Nokia Offers Reduced Latency With Its 4.9G Technology

Nokia Logo 2017 AH 4

Nokia, the Finnish network equipment supplier, has demonstrated how a refined version of LTE could help carriers transition to 5G networks. In order to properly demonstrate what it calls the 4.9G technology, the company used its AirScale Base Station, which is a radio site solution offered by Nokia for different types of networks that utilize technologies ranging from 2G to 5G. While carriers are still waiting for 5G standards to be finalized, Nokia hopes that its solution could help them in the deployment of 5G technologies through offering solutions that decrease the latency of wireless networks close to the figures required by 5G standards. According to the equipment supplier, its solution could deliver network latency figures as low as 2 milliseconds. In order to achieve low network latency, Nokia designed a technology that allows the transmission time intervals to be reduced by up to 86%. By reducing the intervals between data transmission, the data moves faster across the networks, resulting in reduced latencies.

This network solution, according to Nokia, would be useful in urban areas where there is currently high demands for mobile data. While it is likely that the 5G technology will be first deployed in urban areas, it is important to keep the quality of service the carrier offers to its subscribers in areas with high data consumption. As network latency improves, carriers could benefit from their enhanced network in two ways. First, carriers will benefit from the enhanced customer experience its network could now deliver since reduced latency positively affects the subscribers’ perception of data speeds. Second, carriers could offer solutions for enterprise customers that will take advantage of the network’s reduced latency.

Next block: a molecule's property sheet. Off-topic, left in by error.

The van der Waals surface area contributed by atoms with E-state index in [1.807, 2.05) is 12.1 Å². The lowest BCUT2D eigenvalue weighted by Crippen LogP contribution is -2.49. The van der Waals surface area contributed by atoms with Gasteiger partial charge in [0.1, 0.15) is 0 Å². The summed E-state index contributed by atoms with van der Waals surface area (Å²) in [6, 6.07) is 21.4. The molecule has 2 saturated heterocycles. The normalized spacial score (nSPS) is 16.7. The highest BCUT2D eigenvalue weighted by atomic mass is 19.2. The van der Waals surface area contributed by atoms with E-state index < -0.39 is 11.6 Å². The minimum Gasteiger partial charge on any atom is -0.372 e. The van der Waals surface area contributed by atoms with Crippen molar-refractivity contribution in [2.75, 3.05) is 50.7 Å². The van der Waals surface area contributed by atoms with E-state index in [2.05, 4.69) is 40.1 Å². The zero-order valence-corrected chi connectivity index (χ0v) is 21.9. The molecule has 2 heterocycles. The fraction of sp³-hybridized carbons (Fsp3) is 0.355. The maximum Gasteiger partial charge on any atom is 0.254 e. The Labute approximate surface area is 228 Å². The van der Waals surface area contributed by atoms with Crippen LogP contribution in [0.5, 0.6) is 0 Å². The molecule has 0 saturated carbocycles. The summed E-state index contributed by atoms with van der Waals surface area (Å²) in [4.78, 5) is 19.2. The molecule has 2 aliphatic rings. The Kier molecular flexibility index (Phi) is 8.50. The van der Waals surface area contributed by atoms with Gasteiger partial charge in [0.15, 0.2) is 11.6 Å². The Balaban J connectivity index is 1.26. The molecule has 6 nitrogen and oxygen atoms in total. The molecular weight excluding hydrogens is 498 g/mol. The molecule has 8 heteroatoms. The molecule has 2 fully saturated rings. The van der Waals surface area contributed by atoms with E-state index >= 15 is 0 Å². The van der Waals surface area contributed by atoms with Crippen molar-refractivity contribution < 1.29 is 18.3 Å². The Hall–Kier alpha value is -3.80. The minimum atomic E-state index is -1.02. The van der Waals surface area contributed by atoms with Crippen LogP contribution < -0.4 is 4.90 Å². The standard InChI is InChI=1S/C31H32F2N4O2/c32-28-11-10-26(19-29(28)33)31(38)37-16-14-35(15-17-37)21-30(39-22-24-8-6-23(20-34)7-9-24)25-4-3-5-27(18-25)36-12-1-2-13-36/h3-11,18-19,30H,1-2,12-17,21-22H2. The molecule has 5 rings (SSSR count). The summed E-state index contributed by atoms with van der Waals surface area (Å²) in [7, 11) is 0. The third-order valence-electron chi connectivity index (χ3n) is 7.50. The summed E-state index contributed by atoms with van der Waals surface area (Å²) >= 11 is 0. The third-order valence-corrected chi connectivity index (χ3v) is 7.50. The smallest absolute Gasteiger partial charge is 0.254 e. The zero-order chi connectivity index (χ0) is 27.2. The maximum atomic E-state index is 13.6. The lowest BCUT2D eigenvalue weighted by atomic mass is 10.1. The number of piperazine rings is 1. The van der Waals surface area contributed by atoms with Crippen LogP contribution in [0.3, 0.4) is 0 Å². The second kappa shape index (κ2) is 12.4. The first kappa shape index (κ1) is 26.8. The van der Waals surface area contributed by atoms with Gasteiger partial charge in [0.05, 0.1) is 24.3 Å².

Aside from offering enhanced versions of LTE, Nokia is also developing solutions for 5G networks. Last February, Nokia announced a new solution called 5G First. The said technology allows the carriers to utilize early specifications of 5G networks through a combination of radio access networks, packet core, and mobile transport solutions. In addition, the company has been working with carriers in order to test the design and deployment configurations of its 5G solutions. Recently, Nokia worked with Finnish wireless carrier Elisa to test 5G network solutions on 3.5GHz band.